Digital Research's GEM (Intel 8086 version!)

GEM was Digital Research's GUI (or a WIMP in the original), written in the 1980s. It stands for Graphical Environment Manager, and was written by someone (Mr. Lorenzen) who had just left Xerox PARC (where the concept of a GUI/WIMP was invented). GEM was a quite widespread interface at one time - GEM/1 was used on the Atari, GEM/2 was supplied with the Amstrad PC1512 in 1986 (where it brought the ability to run a graphical environment capable of running some very good apps in just 512k), and GEM/3 was the last generation of GEM, after which Windows killed it off. It was later 'reincarnated' in a cut-down form as ViewMAX under DR DOS, and had just a version of the GEM Desktop file management tool.
GEM was a very close match for the MacOS - the same on-screen layout of menu bar at the top of the screen, then windows below - the first version of the GEM Desktop had a wastepaper basket. Then Apple took DRI to court and got the bin and some other stuff taken out, with the end result that GEM became much less like the Mac.
GEM was one of the first commercially available GUIs for both the IBM compatible market (being packaged with Amstrad's original PC series) and more successfully for the Atari ST range. The PC version was produced by Digital Research and was not developed very far. The Atari version, however, continued to be developed until the early 1990s and the later versions supported 24-bit colour modes, full colour icons and a nice looking sculpted 3D interface. Like the Macintosh interface and Microsoft Windows, GEM provides a windowed environment for running programs.

IBM PC class machines code.

    GEM was demoed at the November 1983 COMDEX and shipped in the spring of 1984. DRI did not recognize the potential of a GUI interface and did not put any marketing effort behind it. DRI eventually withdrew GEM from the retail market. It continued to market GEM to software developers as a front end for their graphics products. The most well-known product to use the GEM GUI was "Ventura Publisher" from XEROX.
      The first version was GEM 1.1 (~3/85)
      The first retail version was GEM 1.2 (9/85)
      The last retail version was GEM 3.13 (4/89)

    After Apple's lawsuit and DRI's continued weak marketing of GEM, the original developers began to leave (literally run) in other directions.

    Lee Lorenzen and Dan Meyer, started ventura software continued to customize the GEM sys, never affected by DRI's 'apple' problems.

Digital Research Inc. is now owned by Caldera Inc.

GEM Desktop

GEM/3 Desktop Release 3.11

Copyright (C) 1988 - Digital Research, Inc.
    November 3, 1988
      The later versions of the GEM VDI/AES support features such as cached and compressed fonts bezier curves and improvements to GEM OUTPUT. The use of screen and printer device runtime configuration via *.ddf's etc. started here. Screen drivers and VDI properly handles rotated text and other minor improvements.Authors: Michael Franusich, Lowell Webster, Susan B. Champlin, Nick Webb

GEM Application Development

GEM Programmers Toolkit 3.0

Copyright (C) 1986, 1988 - Digital Research, Inc.
    March 28, 1988
      GEM Programmer's ToolKit/ Compiler Bindings. GEM Programmer toolkits were marketed with portability, both in terms of the 'C' compilers supported, as well as the M68k platform.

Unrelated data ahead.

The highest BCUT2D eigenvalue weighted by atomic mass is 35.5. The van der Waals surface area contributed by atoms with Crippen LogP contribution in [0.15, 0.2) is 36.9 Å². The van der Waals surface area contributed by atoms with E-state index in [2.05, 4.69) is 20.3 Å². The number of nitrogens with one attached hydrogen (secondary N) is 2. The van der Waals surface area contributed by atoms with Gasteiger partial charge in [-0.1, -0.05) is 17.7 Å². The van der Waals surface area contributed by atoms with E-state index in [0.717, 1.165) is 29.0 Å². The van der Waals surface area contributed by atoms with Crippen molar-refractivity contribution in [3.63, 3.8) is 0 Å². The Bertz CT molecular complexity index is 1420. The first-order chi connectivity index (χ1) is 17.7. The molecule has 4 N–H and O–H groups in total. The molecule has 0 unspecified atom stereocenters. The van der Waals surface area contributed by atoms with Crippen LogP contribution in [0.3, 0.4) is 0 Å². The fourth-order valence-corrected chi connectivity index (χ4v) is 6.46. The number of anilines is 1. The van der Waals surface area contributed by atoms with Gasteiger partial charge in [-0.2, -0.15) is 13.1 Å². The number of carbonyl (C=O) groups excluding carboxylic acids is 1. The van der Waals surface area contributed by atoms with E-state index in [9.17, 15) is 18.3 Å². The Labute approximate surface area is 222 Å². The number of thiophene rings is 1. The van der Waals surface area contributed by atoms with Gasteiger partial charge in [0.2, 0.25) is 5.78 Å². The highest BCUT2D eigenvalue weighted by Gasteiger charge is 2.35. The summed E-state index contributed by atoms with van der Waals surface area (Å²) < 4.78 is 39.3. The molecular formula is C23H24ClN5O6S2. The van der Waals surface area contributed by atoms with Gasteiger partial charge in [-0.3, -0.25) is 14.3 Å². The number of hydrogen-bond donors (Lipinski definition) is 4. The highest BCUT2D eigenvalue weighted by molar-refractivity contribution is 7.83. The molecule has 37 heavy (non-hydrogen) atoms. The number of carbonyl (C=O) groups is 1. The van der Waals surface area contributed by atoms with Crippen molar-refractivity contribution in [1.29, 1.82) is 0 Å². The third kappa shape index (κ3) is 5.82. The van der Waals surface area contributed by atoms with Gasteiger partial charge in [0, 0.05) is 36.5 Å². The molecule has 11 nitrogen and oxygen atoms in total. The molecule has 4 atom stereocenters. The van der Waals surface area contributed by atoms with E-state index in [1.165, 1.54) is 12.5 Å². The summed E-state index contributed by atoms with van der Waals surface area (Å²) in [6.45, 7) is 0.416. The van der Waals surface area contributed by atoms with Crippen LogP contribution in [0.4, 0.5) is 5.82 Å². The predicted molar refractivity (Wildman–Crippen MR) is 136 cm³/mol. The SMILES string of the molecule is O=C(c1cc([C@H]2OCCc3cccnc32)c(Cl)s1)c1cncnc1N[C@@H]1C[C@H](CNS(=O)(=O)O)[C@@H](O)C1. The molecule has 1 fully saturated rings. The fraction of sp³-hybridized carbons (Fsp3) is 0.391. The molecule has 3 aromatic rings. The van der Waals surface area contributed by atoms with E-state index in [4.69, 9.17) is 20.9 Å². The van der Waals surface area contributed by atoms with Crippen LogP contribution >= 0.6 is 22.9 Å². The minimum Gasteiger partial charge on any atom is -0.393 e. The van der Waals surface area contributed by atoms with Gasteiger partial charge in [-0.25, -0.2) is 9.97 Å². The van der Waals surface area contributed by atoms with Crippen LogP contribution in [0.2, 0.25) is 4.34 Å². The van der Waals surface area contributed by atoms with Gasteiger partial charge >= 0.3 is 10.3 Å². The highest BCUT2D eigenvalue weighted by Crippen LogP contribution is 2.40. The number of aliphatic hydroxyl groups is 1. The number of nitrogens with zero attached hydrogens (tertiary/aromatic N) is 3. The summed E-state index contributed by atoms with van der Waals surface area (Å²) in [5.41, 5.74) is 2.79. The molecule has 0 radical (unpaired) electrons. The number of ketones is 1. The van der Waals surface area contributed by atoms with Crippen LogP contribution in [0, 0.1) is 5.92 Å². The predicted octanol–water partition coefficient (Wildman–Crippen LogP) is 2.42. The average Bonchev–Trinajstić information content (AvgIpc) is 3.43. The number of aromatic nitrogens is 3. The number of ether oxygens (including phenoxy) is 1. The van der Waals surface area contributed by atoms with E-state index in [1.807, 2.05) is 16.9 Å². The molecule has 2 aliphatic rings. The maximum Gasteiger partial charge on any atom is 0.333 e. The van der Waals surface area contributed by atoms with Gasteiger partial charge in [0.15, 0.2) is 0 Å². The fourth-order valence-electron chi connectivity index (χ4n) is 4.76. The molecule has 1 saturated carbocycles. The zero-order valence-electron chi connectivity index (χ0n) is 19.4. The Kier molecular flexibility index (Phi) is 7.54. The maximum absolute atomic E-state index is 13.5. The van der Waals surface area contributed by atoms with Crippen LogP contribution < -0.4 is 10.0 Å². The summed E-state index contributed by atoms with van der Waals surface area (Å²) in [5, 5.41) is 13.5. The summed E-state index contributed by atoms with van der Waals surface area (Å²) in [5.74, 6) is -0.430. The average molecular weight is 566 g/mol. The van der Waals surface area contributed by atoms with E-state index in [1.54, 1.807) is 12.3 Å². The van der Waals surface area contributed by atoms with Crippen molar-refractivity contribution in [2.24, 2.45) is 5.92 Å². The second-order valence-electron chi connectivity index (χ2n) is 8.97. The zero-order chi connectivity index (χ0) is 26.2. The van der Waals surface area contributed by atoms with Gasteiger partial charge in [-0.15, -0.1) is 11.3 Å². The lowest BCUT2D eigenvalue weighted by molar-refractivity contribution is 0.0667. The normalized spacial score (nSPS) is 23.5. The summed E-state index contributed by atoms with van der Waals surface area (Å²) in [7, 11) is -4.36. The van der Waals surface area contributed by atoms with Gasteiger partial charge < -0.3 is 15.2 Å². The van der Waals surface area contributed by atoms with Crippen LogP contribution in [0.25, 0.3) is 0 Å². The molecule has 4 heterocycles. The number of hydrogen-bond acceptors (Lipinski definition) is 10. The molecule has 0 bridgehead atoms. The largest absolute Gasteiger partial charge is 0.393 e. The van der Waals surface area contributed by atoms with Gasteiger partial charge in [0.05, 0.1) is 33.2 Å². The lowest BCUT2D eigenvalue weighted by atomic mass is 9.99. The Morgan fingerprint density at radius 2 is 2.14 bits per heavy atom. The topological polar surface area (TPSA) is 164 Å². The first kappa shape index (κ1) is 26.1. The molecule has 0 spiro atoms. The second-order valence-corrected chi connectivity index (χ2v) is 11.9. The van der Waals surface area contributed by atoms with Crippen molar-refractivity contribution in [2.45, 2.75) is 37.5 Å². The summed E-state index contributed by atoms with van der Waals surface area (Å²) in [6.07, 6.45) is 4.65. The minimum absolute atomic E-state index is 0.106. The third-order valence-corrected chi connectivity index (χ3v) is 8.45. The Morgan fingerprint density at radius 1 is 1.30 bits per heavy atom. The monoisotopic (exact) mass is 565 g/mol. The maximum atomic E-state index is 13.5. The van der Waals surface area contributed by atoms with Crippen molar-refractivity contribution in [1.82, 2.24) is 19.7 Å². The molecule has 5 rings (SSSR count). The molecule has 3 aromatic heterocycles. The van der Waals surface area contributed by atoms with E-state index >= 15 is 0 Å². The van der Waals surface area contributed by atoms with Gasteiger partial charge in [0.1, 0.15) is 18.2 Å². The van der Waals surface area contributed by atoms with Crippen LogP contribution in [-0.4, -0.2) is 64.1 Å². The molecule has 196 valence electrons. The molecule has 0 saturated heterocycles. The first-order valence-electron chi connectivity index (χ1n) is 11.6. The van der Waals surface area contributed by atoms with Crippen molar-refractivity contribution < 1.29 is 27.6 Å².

Large model binding and batch files are included. The user can decide whether to install small model, large model, or both models. The files INSTALL.APP, INSTALL.TXT, INSTALL.RSC are included to help the user install the GEM/3 Programmer's Toolkit.
      The executable (.APP) versions of the demonstration programs supplied with this package have been assembled, compiled, and linked using the following tools:

        MASM v3.0
        LATTICE C Compiler v3.2
        LINK v3.05

      Also includes the GEM Resource Editor (RCS)

        Used to edit the (*.rsc) component of a GEM app. A great tool for modifying dialogs icons and other AES display objects.
        The 2.3 version was enhanced to support the setting of 'state bit' flags in GEM resources. The setting of such bits can be used to override the way the AES displays border styles.
        The Resource Construction Set (RCS.APP) includes a new icon editor that provides many convenient ways to create your icon or image. It can also scale your icon for different resolutions. Both high and low resolution resources are now provided.

      The utility LMAP2SYM is also included. It is used to convert a large model map file generated by LINK to a sym file needed by GEMSID for symbolic debugging. For those who use PLINK, PMAP2SYM is the corresponding utility.

      Authors: Tim Oren, Mei Chung, Christina Shaw, Tim Rolander, Chris Keith

GEM Applications

GEM Desktop Publisher R2.01

Copyright (C) 1987, 1988 - Digital Research, Inc.
    February 23, 1988

GEM Paint Version 2.01

Copyright (C) 1988 - Digital Research, Inc.
    January 07, 1988

GEM 1st Word Plus Release 2.00

Copyright (C) 1987 - GST Holdings Limited
    Licensed to Digital Research, Inc.

GEM Draw 1.0

Copyright (C) 1985 - Digital Research, Inc.
    April 9, 1985
      Easy to use drawing program Vector based objects, bitmapped fonts. Ability to open two drawing windows and drag objects between different drawings. Authors: Christopher Keith, Susan G. Bancroft, David Borders

GEM Graph 1.0

Copyright (C) 1985 - Digital Research, Inc.
    Dicember 16, 1985
      Presentation Graphs. Imports lotus (*.wks) spreadsheets and others.Authors: Dan Brown, Rick Fishwick, Marty Cielak, Andrew Muir, Meryle Sachs

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Reviewed by:Christian Chech
Last Updated: February 24, 1998
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